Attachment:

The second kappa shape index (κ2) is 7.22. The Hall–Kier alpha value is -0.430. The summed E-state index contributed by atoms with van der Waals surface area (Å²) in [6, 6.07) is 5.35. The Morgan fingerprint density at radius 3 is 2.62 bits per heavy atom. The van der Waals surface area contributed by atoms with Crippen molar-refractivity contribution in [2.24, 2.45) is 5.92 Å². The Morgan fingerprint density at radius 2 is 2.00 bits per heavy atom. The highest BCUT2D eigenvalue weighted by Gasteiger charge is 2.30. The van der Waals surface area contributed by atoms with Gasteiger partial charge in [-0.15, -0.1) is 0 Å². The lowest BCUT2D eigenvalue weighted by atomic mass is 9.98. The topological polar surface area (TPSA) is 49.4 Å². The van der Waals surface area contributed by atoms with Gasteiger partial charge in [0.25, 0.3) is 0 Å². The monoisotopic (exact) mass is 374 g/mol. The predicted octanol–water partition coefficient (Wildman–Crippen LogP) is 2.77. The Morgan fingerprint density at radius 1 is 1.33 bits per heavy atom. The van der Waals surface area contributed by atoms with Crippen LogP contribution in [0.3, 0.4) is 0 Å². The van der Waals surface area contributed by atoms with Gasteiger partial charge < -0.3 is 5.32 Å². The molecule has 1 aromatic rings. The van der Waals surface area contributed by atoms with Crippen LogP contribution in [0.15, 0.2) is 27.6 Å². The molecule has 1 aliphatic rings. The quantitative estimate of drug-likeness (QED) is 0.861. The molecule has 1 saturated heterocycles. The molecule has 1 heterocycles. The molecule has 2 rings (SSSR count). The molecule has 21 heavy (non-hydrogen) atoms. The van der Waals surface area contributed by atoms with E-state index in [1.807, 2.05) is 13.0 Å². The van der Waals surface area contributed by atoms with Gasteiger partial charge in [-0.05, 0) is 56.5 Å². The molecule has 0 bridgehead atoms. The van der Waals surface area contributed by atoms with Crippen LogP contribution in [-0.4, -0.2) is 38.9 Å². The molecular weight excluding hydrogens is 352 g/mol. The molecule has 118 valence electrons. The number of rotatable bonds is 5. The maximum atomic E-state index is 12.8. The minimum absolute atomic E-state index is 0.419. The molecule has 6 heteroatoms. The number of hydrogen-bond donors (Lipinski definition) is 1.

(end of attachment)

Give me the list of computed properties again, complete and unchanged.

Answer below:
The second kappa shape index (κ2) is 7.22. The Hall–Kier alpha value is -0.430. The summed E-state index contributed by atoms with van der Waals surface area (Å²) in [6, 6.07) is 5.35. The Morgan fingerprint density at radius 3 is 2.62 bits per heavy atom. The van der Waals surface area contributed by atoms with Crippen molar-refractivity contribution in [2.24, 2.45) is 5.92 Å². The Morgan fingerprint density at radius 2 is 2.00 bits per heavy atom. The highest BCUT2D eigenvalue weighted by Gasteiger charge is 2.30. The van der Waals surface area contributed by atoms with Gasteiger partial charge in [-0.15, -0.1) is 0 Å². The lowest BCUT2D eigenvalue weighted by atomic mass is 9.98. The topological polar surface area (TPSA) is 49.4 Å². The van der Waals surface area contributed by atoms with Gasteiger partial charge in [0.25, 0.3) is 0 Å². The monoisotopic (exact) mass is 374 g/mol. The predicted octanol–water partition coefficient (Wildman–Crippen LogP) is 2.77. The Morgan fingerprint density at radius 1 is 1.33 bits per heavy atom. The van der Waals surface area contributed by atoms with Crippen LogP contribution in [0.3, 0.4) is 0 Å². The van der Waals surface area contributed by atoms with Gasteiger partial charge < -0.3 is 5.32 Å². The molecule has 1 aromatic rings. The van der Waals surface area contributed by atoms with Crippen LogP contribution in [0.15, 0.2) is 27.6 Å². The molecule has 1 aliphatic rings. The quantitative estimate of drug-likeness (QED) is 0.861. The molecule has 1 saturated heterocycles. The molecule has 1 heterocycles. The molecule has 2 rings (SSSR count). The molecule has 21 heavy (non-hydrogen) atoms. The van der Waals surface area contributed by atoms with E-state index in [1.807, 2.05) is 13.0 Å². The van der Waals surface area contributed by atoms with Gasteiger partial charge in [-0.05, 0) is 56.5 Å². The molecule has 0 bridgehead atoms. The van der Waals surface area contributed by atoms with Crippen LogP contribution in [-0.4, -0.2) is 38.9 Å². The molecular weight excluding hydrogens is 352 g/mol. The molecule has 118 valence electrons. The number of rotatable bonds is 5. The maximum atomic E-state index is 12.8. The minimum absolute atomic E-state index is 0.419. The molecule has 6 heteroatoms. The number of hydrogen-bond donors (Lipinski definition) is 1.